The margýgr (she has a fish-like tail but is cropped in this view) vs. St. Olaf[f]
―Flateyjarbk fol. 79r[71]

There has also been recorded that in Norwegian tradition the mermaid known as the margygr (margýgr) takes the merman marmennill for husband and produce children called marmæler (sing. Norwegian: marmæle), which the fishermen sometimes bring home to gain insight into the future.[67] It is said margygr will avenge harm done to it, and when she had her hand cruelly lopped off on the gunwale upon being lured near the ship, she caused a storm that nearly drowned the wicked sailor.[67]

But in medieval tradition, the margygr is more of a "sea monster".[72][76] According to a version of the Saga of St. Olaf (Olaf II of Norway) the king encountered a margygr whose singing lulled voyagers to sleep causing them to drown[67][77] and whose high-pitched shrieks drove men insane.[72][77] Her physical appearance is described thus: "She has a head like a horse, with ears erect and distended nostrils, big green eyes and fearful jaws. She has shoulders like a horse and hands in front; but behind she resembles a serpent".[77][75] This margygr was also said to be furry like a seal, and gray-colored.[77][74]

Western Europe

Raymond discovers Melusine in her bath, Jean d'Arras, Le livre de Mélusine, 1478.

A freshwater mermaid-like creature from European folklore is Melusine. She is sometimes depicted with two fish tails, or with the lower body of a serpent.[78]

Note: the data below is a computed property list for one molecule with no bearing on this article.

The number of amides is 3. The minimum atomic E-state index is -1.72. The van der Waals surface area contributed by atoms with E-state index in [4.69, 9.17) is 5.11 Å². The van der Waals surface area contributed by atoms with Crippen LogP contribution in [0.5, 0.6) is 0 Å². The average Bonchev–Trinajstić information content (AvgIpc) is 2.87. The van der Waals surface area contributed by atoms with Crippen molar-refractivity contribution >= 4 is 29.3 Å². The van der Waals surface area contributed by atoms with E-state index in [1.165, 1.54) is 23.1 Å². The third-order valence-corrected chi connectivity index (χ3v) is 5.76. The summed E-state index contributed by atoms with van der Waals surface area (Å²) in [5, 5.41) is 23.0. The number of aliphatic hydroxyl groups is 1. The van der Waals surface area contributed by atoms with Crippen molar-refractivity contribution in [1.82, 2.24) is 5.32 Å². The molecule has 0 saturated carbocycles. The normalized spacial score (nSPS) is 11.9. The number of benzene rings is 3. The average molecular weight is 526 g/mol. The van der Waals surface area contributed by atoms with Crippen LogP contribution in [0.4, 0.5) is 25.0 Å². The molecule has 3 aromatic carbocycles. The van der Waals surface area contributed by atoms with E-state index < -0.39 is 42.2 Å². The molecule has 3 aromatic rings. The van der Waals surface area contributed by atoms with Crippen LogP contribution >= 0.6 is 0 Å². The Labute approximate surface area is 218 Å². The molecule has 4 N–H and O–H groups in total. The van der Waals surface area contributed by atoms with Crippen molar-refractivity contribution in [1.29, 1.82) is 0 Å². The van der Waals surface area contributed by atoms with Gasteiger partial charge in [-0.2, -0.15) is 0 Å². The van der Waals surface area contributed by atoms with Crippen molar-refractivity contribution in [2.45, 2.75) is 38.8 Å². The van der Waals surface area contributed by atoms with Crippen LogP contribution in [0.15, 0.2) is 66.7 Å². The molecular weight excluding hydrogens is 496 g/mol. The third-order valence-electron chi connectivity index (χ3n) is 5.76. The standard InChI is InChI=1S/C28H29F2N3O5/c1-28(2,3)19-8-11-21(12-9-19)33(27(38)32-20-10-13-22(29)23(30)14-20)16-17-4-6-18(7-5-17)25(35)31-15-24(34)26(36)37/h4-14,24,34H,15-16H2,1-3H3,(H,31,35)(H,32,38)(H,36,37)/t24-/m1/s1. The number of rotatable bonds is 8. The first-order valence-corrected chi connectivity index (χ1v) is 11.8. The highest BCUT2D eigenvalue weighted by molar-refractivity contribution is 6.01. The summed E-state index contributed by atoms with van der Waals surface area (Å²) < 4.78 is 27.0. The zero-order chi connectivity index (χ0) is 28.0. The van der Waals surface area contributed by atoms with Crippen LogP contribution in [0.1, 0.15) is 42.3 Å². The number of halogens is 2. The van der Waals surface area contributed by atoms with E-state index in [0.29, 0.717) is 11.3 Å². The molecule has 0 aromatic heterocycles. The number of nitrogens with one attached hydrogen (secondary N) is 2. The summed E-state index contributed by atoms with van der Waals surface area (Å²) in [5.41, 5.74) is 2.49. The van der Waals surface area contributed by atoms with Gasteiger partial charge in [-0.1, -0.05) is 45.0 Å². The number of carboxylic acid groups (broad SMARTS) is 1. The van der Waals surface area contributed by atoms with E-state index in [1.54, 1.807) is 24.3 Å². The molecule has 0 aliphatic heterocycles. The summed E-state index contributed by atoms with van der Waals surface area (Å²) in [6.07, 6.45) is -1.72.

The alchemist Paracelsus's treatise A Book on Nymphs, Sylphs, Pygmies, and Salamanders, and on the Other Spirits (1566) spawned the idea that the water elemental (or water sprite) could acquire an immortal soul through marriage with a human; this led to the writing of De la Motte Fouqué's novella Undine, and eventually to the famous literary mermaid tale, Hans Christian Andersen's fairy tale, "The Little Mermaid".[79]

A world-famous statue of the Little Mermaid, based on Andersen's fairy tale, has been in Copenhagen, Denmark since August 1913, with copies in 13 other locations around the world–almost half of them in North America.[80][81][82]

During the Romanesque period, mermaids were often associated with lust.[83][84]

Byzantine and Ottoman Greece

The conception of the siren as both a mermaid-like creature and part bird-like persisted in Byzantine Greece for some time.[85] The Physiologus began switching the illustration of the siren as that a mermaid, as in a version dated to the 9th century.[22] Whereas the 10th century Byzantine Greek dictionary Suda still favored the avian description.[86][87]

There is a modern Greek legend that Alexander the Great's sister Thessalonike turned into a mermaid (Greek: γοργόνα) after her death, living in the Aegean. She would ask the sailors on any ship she encountered only one question: "Is King Alexander alive?",(Greek: "Ζει ο Βασιλεύς Αλέξανδρος;") to which the correct answer was: "He lives and reigns and conquers the world" (Greek: "Ζει και βασιλεύει και τον κόσμον κυριεύει").[39] This answer would please her, and she would accordingly calm the waters and bid the ship farewell. Any other answer would enrage her, and she would stir up a terrible storm, dooming the ship and every sailor on board.[88] This legend derives from an Alexander romance entitled the Phylláda tou Megaléxandrou (Φυλλάδα του Μεγαλέξανδρου) dating to the Ottoman Greece period,[39] first printed in 1680.[89]